The Make-a-Wish Foundation of Northern Illinois also had some special needs. As a charitable organization, any money spent on marketing is money not spent on the kids, so this branch wanted to lower its costs by being able to update its own site as needed. It also wanted to lower its costs of doing business in general; Gorilla Polymedia, which helped the organization with its site redesign, created an extranet site to facilitate the foundation’s work flow. And of course the organization didn’t forget its visitors; it wanted to make it easy for all users to follow the wishes of children in which they’re interested.
Gorilla Polymedia studied Make-a-Wish users both internally and externally. After it completed the study, it built an all-encompassing content management system in addition to the extranet. This meant that the organization’s internal team could update its own site content without needing any software programming skills.
One challenge that could have been difficult was making sure the site wasn’t depressing. These are sick children, true, but that’s not really what Make-a-Wish is about. "We grant the wishes of children with life-threatening medical conditions to enrich the human experience with hope, strength, and joy," says the web site. Here’s an image of the Make-a-Wish Foundation of Northern Illinois’ home page; you can judge for yourself whether Gorilla Polymedia succeeded:
The redesign of the main Make-a-Wish Foundation site was all about interactivity, to judge from the press release. The organization was also able to streamline some things. I’m going to take the items mentioned in the release one at a time and explain why there were important.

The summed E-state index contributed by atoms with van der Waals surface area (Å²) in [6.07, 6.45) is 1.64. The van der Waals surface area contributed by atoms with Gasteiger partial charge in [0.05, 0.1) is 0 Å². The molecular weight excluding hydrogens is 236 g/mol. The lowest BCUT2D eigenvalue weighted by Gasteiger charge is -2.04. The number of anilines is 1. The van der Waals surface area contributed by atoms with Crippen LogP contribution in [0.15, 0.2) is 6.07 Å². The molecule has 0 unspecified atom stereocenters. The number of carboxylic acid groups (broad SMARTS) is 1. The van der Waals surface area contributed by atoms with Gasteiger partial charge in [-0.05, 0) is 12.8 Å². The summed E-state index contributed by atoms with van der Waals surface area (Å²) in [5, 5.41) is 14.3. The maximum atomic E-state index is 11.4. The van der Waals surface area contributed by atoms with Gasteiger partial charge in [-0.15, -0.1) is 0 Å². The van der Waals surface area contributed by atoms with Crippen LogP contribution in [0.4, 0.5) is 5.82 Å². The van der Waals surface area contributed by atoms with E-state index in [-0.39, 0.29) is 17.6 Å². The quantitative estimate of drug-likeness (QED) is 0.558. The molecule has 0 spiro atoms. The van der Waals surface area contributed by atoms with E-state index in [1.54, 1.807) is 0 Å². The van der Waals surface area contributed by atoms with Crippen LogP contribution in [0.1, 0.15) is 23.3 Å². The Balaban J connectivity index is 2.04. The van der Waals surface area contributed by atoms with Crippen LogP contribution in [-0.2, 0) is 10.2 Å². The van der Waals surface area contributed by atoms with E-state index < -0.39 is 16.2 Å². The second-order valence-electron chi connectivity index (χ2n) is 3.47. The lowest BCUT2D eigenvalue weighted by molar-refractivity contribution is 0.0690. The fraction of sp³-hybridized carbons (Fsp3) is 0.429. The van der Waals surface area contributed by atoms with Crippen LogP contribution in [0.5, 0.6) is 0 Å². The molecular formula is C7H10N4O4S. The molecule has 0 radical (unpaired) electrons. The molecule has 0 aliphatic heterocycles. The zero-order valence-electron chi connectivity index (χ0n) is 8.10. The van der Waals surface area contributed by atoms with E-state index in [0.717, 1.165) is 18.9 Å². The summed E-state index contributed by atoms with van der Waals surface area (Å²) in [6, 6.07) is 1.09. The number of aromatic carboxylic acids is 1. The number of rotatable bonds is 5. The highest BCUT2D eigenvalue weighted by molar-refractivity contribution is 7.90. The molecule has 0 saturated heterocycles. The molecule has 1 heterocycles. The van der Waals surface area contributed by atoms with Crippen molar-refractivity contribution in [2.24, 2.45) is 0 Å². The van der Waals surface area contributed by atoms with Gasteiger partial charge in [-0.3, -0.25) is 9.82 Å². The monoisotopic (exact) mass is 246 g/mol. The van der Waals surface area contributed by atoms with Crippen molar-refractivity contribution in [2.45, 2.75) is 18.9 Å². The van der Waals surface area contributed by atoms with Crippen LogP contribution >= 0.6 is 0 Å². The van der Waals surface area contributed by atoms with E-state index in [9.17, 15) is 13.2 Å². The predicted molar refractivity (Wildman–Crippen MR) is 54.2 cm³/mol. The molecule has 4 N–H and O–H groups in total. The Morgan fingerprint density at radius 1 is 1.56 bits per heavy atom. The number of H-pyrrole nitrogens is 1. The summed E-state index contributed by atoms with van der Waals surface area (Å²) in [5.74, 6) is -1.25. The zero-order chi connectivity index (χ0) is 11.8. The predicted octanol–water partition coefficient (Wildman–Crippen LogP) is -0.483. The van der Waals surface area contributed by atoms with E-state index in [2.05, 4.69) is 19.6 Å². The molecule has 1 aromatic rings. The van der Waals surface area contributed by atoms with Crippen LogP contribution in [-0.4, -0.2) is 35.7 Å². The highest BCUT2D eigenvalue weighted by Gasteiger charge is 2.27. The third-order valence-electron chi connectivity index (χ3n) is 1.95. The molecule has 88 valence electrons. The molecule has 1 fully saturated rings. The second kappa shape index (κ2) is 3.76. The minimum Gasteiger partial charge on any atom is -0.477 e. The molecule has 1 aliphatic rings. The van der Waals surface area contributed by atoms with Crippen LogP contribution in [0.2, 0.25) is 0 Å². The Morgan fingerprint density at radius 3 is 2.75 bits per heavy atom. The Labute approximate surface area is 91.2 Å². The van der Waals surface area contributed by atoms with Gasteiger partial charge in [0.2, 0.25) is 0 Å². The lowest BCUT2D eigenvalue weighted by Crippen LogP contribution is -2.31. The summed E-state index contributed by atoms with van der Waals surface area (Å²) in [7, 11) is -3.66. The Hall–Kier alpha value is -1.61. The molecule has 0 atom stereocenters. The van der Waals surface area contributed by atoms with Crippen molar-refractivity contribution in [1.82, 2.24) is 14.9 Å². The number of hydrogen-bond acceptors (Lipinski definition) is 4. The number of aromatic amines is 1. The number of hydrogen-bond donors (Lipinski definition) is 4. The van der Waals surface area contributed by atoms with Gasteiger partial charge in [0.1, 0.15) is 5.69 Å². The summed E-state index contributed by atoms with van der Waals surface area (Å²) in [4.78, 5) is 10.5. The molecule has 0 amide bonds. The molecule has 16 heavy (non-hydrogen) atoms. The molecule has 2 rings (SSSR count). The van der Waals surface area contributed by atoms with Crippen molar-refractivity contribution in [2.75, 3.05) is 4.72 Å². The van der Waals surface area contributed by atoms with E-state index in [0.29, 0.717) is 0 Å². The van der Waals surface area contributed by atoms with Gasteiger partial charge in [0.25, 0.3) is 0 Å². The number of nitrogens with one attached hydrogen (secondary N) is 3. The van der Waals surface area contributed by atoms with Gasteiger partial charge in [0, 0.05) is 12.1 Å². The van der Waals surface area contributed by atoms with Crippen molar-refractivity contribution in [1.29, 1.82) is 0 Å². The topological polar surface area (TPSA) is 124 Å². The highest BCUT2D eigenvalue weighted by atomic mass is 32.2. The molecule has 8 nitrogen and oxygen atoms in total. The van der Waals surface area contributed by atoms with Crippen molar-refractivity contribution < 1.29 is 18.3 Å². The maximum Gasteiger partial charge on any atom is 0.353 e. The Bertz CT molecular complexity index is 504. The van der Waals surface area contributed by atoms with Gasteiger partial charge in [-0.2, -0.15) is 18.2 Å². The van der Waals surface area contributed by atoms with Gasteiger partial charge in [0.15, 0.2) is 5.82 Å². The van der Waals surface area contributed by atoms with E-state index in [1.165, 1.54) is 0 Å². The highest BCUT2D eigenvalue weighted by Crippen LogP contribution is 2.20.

The first item Make-a-Wish mentions is interactive answers to questions about the foundation. You can click on a Frequently Asked Questions section under the "About Us" link on the web site. But you can also click on the "Contact Us" link, which brings up a page with radio buttons that lead to answers to some frequently asked questions as well. Here’s a cropped image that focuses on the radio buttons:
There is a "next" button under the radio buttons – so if you indicate your interest is "Adult Wishes," for example, it takes you to a page that explains that Make-a-Wish doesn’t fulfill adult wishes, but links you to a number of organizations that do. At the bottom of the page with the answer, you can let the organization know whether or not it has answered your question with just a click. This feature keeps the site interactive, quickly answers questions, and lets volunteers focus on the important matters rather than having to answer the same questions over and over again.
The Make-a-Wish site has also started using Real Simple Syndication (RSS) to deliver news straight to the email boxes of interested visitors. There are so many articles about the advantages of RSS, email newsletters and related technologies that I probably don’t need to go over them here. Suffice it to say that they reduce your dependence on search engine traffic and help you make the most of the visitors who do express an interest in your offering, by helping you build a long term relationship with them.
The Make-a-Wish Foundation also redesigned the web site’s navigation to make it easier to find your local chapter. In the upper right hand corner on the home page there’s this handy graphic: